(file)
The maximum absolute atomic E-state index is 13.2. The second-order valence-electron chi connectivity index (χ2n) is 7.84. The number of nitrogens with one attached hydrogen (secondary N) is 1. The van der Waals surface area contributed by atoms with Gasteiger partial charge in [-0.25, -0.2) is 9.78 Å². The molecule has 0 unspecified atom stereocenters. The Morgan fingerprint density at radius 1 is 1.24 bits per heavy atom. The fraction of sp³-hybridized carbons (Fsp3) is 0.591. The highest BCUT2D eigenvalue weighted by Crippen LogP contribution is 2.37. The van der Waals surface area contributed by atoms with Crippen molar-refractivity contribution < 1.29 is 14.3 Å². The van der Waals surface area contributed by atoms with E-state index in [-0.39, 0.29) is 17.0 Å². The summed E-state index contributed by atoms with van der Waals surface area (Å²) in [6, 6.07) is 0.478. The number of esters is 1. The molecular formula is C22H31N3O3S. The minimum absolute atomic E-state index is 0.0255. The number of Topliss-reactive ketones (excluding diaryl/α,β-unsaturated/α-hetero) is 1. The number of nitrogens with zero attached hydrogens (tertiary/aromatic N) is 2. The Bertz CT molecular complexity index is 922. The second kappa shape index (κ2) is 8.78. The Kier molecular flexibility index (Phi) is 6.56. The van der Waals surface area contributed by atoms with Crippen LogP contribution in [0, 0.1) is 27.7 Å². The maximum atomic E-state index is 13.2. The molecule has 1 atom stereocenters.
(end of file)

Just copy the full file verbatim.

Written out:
The maximum absolute atomic E-state index is 13.2. The second-order valence-electron chi connectivity index (χ2n) is 7.84. The number of nitrogens with one attached hydrogen (secondary N) is 1. The van der Waals surface area contributed by atoms with Gasteiger partial charge in [-0.25, -0.2) is 9.78 Å². The molecule has 0 unspecified atom stereocenters. The Morgan fingerprint density at radius 1 is 1.24 bits per heavy atom. The fraction of sp³-hybridized carbons (Fsp3) is 0.591. The highest BCUT2D eigenvalue weighted by Crippen LogP contribution is 2.37. The van der Waals surface area contributed by atoms with Crippen molar-refractivity contribution < 1.29 is 14.3 Å². The van der Waals surface area contributed by atoms with E-state index in [-0.39, 0.29) is 17.0 Å². The summed E-state index contributed by atoms with van der Waals surface area (Å²) in [6, 6.07) is 0.478. The number of esters is 1. The molecular formula is C22H31N3O3S. The minimum absolute atomic E-state index is 0.0255. The number of Topliss-reactive ketones (excluding diaryl/α,β-unsaturated/α-hetero) is 1. The number of nitrogens with zero attached hydrogens (tertiary/aromatic N) is 2. The Bertz CT molecular complexity index is 922. The second kappa shape index (κ2) is 8.78. The Kier molecular flexibility index (Phi) is 6.56. The van der Waals surface area contributed by atoms with Crippen LogP contribution in [0, 0.1) is 27.7 Å². The maximum atomic E-state index is 13.2. The molecule has 1 atom stereocenters.